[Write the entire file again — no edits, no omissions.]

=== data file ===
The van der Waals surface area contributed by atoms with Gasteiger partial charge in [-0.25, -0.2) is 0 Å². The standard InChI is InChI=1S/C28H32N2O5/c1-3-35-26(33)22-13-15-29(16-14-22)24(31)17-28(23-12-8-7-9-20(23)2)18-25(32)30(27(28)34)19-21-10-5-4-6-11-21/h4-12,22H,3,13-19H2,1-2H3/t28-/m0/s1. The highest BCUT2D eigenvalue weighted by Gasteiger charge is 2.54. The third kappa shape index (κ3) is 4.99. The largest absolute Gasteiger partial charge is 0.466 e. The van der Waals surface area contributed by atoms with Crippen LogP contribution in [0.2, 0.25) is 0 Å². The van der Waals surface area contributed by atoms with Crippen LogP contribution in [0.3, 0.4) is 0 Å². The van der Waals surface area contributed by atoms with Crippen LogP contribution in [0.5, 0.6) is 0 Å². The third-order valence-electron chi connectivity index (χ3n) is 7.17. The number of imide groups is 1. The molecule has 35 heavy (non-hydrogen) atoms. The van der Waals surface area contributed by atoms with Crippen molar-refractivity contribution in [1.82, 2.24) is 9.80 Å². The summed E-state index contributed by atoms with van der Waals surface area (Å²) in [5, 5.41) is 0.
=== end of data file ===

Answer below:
The van der Waals surface area contributed by atoms with Gasteiger partial charge in [-0.25, -0.2) is 0 Å². The standard InChI is InChI=1S/C28H32N2O5/c1-3-35-26(33)22-13-15-29(16-14-22)24(31)17-28(23-12-8-7-9-20(23)2)18-25(32)30(27(28)34)19-21-10-5-4-6-11-21/h4-12,22H,3,13-19H2,1-2H3/t28-/m0/s1. The highest BCUT2D eigenvalue weighted by Gasteiger charge is 2.54. The third kappa shape index (κ3) is 4.99. The largest absolute Gasteiger partial charge is 0.466 e. The van der Waals surface area contributed by atoms with Crippen LogP contribution in [0.2, 0.25) is 0 Å². The van der Waals surface area contributed by atoms with Crippen LogP contribution in [0.3, 0.4) is 0 Å². The van der Waals surface area contributed by atoms with Crippen LogP contribution in [0.5, 0.6) is 0 Å². The third-order valence-electron chi connectivity index (χ3n) is 7.17. The number of imide groups is 1. The molecule has 35 heavy (non-hydrogen) atoms. The van der Waals surface area contributed by atoms with Crippen molar-refractivity contribution in [1.82, 2.24) is 9.80 Å². The summed E-state index contributed by atoms with van der Waals surface area (Å²) in [5, 5.41) is 0.